Trees in Your Landscape
If you planted a charming sapling a couple of decades ago that now towers over you home, you're not alone. There are more dwarf trees available now than there were back in the day. If you misjudged just how tall that arbor day project was going to grow between the time your kids were toddlers and the day one of them would ask you for the car keys (or were misled by the description on the label) you may well be dealing with a big swath of garden that's in shadow much of the time. The answer to opening up your landscape may not be to cut down the tree, though.
If you haven't had your tree trimmed in a number of years, creating good air flow by judicious pruning can help keep your tree healthy and looking good. It will also promote dappled light, a much better growing condition for many plants (including your lawn) than deep shade.
Trees do pose some unique challenges though:
Tree roots may extend farther than you expect. The root systems of a tree can be as wide as its aerial canopy. From a practical perspective, that means plants placed close to trees have less room to put down their own deep roots. This can make them more vulnerable to stress, drought conditions and cold snaps.
Trees can also be water hogs. The area directly under a tree's canopy usually remains relatively dry, too, even during wet weather. What water does penetrate may be soaked up by thirsty tree roots before plants have a chance to get a good drink.
Choose the Right Herbs for Your Growing Conditions
The bad news is that many common plant varieties may not get enough water to survive under (or near) trees, even when they can tolerate some shade. Plants that manage to do well under trees usually have somewhat shallow roots themselves. They are also champions at being able to access moisture quickly before it passes deeper into the soil. Many are traditional woodland residents. If you have problem with trees in your landscape, prefer woodland plants and herbs for those locations. One excellent example is sweet woodruff. There's a photo of this charming little plant below.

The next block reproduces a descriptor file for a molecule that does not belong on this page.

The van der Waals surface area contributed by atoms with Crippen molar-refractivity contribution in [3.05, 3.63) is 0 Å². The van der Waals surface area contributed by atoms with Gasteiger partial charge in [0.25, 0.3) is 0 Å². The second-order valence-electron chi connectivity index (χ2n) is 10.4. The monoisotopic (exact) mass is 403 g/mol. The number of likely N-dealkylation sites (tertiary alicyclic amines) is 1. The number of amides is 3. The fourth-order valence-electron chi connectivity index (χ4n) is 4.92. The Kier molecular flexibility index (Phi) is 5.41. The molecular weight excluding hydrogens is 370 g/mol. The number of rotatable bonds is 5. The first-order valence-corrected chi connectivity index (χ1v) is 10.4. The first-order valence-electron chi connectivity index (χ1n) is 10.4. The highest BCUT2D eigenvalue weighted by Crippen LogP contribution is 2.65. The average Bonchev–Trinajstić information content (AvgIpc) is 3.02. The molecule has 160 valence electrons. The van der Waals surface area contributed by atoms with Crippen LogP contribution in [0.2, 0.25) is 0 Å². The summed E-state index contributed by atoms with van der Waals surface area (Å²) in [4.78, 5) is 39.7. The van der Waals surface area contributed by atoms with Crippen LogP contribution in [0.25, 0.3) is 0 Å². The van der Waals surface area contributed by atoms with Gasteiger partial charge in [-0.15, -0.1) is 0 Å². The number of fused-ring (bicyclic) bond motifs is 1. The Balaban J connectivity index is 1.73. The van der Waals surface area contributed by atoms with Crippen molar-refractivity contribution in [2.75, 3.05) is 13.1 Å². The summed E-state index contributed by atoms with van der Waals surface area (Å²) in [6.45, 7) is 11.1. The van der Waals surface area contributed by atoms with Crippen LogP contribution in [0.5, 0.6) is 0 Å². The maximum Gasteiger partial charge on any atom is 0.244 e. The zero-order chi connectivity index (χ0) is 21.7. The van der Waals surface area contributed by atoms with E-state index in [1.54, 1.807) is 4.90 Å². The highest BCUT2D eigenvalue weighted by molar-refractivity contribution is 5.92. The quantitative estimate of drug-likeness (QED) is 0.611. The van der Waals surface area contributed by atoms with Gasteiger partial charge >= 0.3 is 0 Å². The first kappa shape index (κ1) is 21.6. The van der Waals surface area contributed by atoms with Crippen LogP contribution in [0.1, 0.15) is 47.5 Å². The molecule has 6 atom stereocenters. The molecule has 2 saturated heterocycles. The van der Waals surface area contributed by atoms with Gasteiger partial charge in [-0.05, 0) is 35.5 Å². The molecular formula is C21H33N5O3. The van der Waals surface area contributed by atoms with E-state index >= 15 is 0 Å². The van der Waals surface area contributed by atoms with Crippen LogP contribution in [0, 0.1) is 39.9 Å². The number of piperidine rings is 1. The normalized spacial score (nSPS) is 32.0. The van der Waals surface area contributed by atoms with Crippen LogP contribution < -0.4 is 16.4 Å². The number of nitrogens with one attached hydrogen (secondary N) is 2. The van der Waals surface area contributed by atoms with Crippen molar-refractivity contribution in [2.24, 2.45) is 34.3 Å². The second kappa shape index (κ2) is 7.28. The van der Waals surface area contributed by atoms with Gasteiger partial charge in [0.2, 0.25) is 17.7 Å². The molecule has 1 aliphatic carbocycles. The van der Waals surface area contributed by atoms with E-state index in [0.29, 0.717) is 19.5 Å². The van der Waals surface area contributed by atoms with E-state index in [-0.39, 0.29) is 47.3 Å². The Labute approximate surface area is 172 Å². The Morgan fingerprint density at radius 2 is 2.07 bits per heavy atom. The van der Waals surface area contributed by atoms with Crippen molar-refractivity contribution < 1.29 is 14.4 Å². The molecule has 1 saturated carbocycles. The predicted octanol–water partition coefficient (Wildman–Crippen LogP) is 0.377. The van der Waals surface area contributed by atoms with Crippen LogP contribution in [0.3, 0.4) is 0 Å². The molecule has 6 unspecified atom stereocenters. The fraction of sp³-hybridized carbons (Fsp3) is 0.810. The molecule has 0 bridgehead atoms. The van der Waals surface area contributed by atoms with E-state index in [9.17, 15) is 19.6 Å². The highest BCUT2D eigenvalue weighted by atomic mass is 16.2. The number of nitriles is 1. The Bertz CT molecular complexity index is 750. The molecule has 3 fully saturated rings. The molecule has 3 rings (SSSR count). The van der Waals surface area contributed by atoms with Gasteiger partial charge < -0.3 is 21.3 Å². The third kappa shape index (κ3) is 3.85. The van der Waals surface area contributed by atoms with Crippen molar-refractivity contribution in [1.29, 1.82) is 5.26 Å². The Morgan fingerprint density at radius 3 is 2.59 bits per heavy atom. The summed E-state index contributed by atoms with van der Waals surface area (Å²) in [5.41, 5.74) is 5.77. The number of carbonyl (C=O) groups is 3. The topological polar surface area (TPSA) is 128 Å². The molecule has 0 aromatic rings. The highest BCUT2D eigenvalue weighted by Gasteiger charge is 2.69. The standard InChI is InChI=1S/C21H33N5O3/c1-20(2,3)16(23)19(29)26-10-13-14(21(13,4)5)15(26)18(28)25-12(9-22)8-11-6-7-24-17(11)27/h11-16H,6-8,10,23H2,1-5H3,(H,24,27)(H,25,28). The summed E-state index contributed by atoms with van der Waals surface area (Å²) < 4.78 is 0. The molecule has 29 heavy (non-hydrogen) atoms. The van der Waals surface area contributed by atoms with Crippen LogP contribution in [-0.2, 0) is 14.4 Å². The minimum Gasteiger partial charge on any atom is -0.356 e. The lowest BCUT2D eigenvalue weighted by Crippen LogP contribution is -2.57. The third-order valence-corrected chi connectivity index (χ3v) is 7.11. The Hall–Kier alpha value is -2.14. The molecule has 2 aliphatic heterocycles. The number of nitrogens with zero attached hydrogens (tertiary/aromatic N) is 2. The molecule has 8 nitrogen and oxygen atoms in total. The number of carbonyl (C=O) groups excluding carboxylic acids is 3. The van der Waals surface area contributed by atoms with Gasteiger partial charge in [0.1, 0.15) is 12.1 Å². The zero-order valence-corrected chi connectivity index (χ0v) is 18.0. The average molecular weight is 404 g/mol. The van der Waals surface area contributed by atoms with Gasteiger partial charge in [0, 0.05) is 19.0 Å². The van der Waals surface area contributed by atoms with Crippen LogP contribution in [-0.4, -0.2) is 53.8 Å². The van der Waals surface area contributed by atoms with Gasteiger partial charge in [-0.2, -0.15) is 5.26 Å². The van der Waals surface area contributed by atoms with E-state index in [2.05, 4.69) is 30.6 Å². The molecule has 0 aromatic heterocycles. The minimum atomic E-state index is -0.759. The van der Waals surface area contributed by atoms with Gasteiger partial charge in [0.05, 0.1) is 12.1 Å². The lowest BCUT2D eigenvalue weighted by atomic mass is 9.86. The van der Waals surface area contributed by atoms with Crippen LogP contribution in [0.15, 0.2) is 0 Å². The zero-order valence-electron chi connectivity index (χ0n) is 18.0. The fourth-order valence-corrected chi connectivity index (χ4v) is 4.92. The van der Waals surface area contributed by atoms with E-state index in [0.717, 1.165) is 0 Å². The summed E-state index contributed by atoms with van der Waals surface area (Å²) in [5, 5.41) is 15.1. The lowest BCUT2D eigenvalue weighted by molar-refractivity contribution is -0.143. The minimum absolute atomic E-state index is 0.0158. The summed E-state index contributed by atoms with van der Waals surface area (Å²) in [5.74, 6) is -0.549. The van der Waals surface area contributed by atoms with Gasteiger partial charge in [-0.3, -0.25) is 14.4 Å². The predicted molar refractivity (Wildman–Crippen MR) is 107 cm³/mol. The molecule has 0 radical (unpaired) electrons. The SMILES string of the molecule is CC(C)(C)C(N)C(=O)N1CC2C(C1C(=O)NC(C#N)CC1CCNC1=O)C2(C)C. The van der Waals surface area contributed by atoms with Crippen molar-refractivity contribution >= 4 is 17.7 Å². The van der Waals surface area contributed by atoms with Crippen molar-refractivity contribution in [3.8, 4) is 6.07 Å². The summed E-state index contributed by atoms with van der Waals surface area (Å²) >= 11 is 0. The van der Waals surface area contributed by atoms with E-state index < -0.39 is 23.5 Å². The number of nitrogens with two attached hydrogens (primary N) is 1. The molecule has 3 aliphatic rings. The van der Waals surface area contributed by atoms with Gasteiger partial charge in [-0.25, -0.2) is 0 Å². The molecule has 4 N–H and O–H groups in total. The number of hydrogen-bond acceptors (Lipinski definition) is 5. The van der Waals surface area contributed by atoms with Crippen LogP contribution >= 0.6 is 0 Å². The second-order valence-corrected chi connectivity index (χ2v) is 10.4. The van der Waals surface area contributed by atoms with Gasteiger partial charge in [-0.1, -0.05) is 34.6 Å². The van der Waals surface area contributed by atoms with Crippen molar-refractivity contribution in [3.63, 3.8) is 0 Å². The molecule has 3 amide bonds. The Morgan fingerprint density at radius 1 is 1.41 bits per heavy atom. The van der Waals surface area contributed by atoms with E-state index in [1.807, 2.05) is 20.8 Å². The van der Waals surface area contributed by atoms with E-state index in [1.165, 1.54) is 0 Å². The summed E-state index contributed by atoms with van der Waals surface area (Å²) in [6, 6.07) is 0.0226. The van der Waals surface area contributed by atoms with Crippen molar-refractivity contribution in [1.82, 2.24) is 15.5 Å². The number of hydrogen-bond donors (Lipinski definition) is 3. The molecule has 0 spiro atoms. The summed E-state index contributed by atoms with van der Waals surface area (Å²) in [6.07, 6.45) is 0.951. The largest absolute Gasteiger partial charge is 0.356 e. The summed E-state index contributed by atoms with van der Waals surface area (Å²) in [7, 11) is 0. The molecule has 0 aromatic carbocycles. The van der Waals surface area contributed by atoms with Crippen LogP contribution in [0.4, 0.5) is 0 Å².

Herb Plants for Shade
The following is a list of attractive herbs that do well in shade. For the best results, position plants where you can dig six inch deep and six to eight inch diameter holes. Provide plants with rich soil, and give them a two to three inch layer of protective mulch unless otherwise noted in the plant profiles you see here or elsewhere.
Angelica - Angelica archangelica
Black Cohosh - Actaea racemosa
Catnip - Nepeta Cataria
Chervil- Anthriscus cerefolium
Chives - Allium schoenoprasum
Cilantro - Coriandrum sativum
Evening primrose - Oenothera -
Ginger (wild) - Asarum canadense
Goldenseal - Hydrastis canadensis
Hyssop (anise) - Agastache foeniculum
Lemon balm - Melissa officinalis http://suite101.com/article/understanding-lemon-balm-a49042
Mint - Mentha -
Parsley - Petroselinum crispum (likes shade, but needs room for taproot growth)
Pennyroyal - Hedeoma pulegioides
Periwinkle - Vinca -
Sweet Cicely - Myrrhis odorata
Sweet Woodruff - Galium odoratum
Tarragon, Russian - Artemisia dracunculus L.
Thyme - Thymus vulgaris
Valerian - Valeriana officinalis
Periwinkle - By Dcrjsr (Own work) [CC-BY-3.0 (http://creativecommons.org/licenses/by/3.0)], via Wikimedia Commons http://upload.wikimedia.org/wikipedia/commons/6/6e/Vinca_minor_periwinkle.jpg http://commons.wikimedia.org/wiki/File%3AVinca_minor_periwinkle.jpg
Evening Primrose - By Dr. Thomas G. Barnes, U.S. Fish and Wildlife Service [Public domain], via Wikimedia Commons http://upload.wikimedia.org/wikipedia/commons/6/66/Evening_primrose_%281%29.jpg http://commons.wikimedia.org/wiki/File%3AEvening_primrose_(1).jpg
Chives Photo - From my garden
Varerian Photo - Valerian1_Wiki.jpg By Christian Hummert (Ixitixel) (eigenes Foro) [GFDL (http://www.gnu.org/copyleft/fdl.html) or CC-BY-SA-3.0 (http://creativecommons.org/licenses/by-sa/3.0/)], via Wikimedia Commons http://commons.wikimedia.org/wiki/File:Valeriana_officinalis_%28Flower%29_2.jpg
Sweet Woodruff Photo - From my garden